"Do you treat me as a friend or just a patient" A patient shot this question at me out of the blue one day.
In that split second, the neurons in my brain went into overdrive trying to formulate an answer that would not hurt her feelings and destroy my rapport with her and at the same time preserve the appropriate boundaries.
Please do not be mistaken, doctors do have friends outside the medical field. I have always enjoyed having a mug of beer with my group of secondary classmates of which none are doctors, listening to them talk about the world outside & dreaming about how nice it would be if I had done something else.
But really as doctors, we have boundaries to keep and this is in the patient's best interest. Just humour me and let me illustrate with this example.
Dr BL Og: Mum, I think you should really take your high blood pressure pills, you know if you don't take, you might get a stroke.....
Mother interrupts: Choi Choi Choi!!! Don't curse me arh Ah Boy! We Chinese people hate 2 things most, going to doctors and to matahs! Anyway you have been coughing for a few days, better drink the liang teh I brewed!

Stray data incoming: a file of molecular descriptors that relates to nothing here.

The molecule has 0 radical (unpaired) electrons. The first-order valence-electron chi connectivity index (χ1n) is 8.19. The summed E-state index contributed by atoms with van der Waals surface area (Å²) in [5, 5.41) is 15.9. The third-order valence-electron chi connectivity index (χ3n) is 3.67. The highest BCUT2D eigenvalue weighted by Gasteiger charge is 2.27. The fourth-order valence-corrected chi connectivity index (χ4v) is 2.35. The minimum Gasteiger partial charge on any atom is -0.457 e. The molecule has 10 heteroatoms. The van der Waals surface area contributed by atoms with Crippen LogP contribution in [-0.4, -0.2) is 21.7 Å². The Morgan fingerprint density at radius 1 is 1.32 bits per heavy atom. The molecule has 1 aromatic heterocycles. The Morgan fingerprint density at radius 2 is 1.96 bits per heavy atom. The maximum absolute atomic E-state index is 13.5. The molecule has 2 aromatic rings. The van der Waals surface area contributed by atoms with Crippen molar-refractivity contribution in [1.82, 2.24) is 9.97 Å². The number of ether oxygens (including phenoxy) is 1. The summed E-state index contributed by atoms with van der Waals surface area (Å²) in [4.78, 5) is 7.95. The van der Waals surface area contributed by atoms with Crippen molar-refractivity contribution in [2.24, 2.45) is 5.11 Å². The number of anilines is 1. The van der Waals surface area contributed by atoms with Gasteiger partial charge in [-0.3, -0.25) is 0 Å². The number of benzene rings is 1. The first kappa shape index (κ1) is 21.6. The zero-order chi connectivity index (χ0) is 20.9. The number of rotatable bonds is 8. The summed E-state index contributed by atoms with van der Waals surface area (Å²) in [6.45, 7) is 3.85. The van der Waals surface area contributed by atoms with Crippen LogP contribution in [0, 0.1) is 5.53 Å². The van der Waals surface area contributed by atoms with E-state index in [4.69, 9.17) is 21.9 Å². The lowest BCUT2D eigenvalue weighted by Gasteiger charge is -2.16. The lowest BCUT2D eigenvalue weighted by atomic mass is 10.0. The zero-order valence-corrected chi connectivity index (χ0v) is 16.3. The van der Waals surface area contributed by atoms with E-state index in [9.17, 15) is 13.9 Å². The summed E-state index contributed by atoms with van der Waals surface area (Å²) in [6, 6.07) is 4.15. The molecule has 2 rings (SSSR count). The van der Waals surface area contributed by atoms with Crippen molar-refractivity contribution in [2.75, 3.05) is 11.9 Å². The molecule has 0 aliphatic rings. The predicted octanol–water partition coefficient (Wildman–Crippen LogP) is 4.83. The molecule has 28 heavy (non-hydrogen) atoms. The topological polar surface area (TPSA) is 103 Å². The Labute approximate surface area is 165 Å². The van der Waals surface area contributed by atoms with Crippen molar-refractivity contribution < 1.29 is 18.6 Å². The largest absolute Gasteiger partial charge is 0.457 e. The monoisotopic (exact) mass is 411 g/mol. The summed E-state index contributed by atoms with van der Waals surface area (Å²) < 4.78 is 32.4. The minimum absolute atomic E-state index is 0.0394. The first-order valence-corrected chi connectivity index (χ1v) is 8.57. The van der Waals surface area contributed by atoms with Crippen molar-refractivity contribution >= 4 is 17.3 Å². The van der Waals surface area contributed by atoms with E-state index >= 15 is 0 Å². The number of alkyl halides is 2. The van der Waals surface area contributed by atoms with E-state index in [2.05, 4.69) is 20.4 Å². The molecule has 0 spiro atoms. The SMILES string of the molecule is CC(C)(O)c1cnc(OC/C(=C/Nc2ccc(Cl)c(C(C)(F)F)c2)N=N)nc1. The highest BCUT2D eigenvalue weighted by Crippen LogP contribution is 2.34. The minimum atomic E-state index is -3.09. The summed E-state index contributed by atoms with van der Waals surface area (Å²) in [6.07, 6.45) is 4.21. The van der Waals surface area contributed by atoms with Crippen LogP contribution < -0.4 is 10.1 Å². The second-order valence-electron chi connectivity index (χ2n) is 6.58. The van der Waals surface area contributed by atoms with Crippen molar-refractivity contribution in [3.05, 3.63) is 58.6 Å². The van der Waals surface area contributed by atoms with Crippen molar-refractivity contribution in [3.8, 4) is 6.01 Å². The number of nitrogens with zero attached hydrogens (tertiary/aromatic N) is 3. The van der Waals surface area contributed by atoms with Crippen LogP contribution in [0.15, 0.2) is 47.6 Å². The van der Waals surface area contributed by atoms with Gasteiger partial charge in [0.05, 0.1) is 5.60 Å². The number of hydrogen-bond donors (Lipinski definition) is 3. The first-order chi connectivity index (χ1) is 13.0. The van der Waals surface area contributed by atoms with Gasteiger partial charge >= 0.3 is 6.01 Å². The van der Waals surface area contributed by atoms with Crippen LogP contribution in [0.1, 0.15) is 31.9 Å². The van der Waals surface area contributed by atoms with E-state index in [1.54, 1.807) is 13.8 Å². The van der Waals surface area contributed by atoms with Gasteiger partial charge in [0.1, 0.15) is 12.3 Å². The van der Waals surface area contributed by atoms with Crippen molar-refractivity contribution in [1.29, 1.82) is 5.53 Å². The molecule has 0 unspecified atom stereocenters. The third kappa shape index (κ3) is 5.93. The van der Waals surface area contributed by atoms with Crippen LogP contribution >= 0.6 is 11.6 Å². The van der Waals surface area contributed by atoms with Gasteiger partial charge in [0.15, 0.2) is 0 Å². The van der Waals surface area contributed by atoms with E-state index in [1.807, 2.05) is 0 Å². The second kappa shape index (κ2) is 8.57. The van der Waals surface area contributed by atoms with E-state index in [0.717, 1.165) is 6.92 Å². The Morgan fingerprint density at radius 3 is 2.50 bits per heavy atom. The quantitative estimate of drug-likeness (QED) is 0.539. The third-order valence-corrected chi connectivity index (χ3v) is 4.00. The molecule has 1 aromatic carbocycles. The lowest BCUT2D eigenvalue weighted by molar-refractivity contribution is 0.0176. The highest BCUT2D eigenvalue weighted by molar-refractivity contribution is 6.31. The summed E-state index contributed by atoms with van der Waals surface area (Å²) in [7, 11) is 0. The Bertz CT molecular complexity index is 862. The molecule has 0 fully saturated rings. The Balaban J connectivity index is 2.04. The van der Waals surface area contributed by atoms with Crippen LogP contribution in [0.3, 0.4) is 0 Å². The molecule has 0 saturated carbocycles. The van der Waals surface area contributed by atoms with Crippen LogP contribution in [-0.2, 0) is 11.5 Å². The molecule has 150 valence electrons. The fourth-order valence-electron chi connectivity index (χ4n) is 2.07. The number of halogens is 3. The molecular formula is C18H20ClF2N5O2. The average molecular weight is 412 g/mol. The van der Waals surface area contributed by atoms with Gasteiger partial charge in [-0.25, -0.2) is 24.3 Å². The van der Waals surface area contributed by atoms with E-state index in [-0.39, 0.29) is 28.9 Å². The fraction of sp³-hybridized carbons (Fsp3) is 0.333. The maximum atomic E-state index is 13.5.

Dr BL Og: But mum, liang teh is not evidence based leh, I will prescribe meds for mysel......
Mother interrupts: What do you know! This is a special concoction left from your ah gong's ah gong's ah gong!!! You better drink or I spank your backside!
While the above conversation is fictional (or not), in reality, doctors have traditionally adopted a paternalistic approach in the practice of medicine. Over time, patients look upon doctors as authoritative figures. And it is exactly with this priviledge that we can instruct patients to take appropriate treatments. Even though medicine is moving towards a more consultative style (like our gahmen is apparently doing), in our asian society, the paternalistic way remains (which is what our gahmen actually is). So, my mother can never see her son as a fatherly figure and will never listen to my advice.
Likewise, if patients become our friends, will the paternalistic image be lost as well? Will the patients then stop listening to our advice?
The split second went by quickly and my answer to the patient was that it is more important for me to remain her doctor. She concurred that I would be more valuable to her as a doctor than I can ever be as a friend....... DOH!